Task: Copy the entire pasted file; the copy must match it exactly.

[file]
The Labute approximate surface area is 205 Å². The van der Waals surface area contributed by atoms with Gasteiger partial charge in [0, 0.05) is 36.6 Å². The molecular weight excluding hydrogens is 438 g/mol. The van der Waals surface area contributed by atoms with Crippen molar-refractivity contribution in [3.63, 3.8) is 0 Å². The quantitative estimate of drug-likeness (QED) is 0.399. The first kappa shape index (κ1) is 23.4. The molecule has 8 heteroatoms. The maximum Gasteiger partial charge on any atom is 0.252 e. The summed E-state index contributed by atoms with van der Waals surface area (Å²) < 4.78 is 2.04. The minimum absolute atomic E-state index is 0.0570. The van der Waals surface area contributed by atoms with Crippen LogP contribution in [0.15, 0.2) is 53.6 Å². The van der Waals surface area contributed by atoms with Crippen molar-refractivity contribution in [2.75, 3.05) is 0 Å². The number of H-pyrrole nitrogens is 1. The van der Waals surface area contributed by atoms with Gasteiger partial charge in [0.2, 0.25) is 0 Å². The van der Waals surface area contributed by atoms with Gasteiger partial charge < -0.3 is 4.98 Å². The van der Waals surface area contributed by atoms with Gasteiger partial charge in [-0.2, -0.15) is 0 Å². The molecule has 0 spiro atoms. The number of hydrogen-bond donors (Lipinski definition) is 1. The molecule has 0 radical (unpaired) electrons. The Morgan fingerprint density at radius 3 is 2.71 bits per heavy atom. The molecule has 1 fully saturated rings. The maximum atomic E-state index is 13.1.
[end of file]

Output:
The Labute approximate surface area is 205 Å². The van der Waals surface area contributed by atoms with Gasteiger partial charge in [0, 0.05) is 36.6 Å². The molecular weight excluding hydrogens is 438 g/mol. The van der Waals surface area contributed by atoms with Crippen molar-refractivity contribution in [3.63, 3.8) is 0 Å². The quantitative estimate of drug-likeness (QED) is 0.399. The first kappa shape index (κ1) is 23.4. The molecule has 8 heteroatoms. The maximum Gasteiger partial charge on any atom is 0.252 e. The summed E-state index contributed by atoms with van der Waals surface area (Å²) < 4.78 is 2.04. The minimum absolute atomic E-state index is 0.0570. The van der Waals surface area contributed by atoms with Crippen LogP contribution in [0.15, 0.2) is 53.6 Å². The van der Waals surface area contributed by atoms with Crippen molar-refractivity contribution in [2.75, 3.05) is 0 Å². The number of H-pyrrole nitrogens is 1. The van der Waals surface area contributed by atoms with Gasteiger partial charge in [0.2, 0.25) is 0 Å². The van der Waals surface area contributed by atoms with Gasteiger partial charge < -0.3 is 4.98 Å². The van der Waals surface area contributed by atoms with Gasteiger partial charge in [-0.2, -0.15) is 0 Å². The molecule has 0 spiro atoms. The number of hydrogen-bond donors (Lipinski definition) is 1. The molecule has 0 radical (unpaired) electrons. The Morgan fingerprint density at radius 3 is 2.71 bits per heavy atom. The molecule has 1 fully saturated rings. The maximum atomic E-state index is 13.1.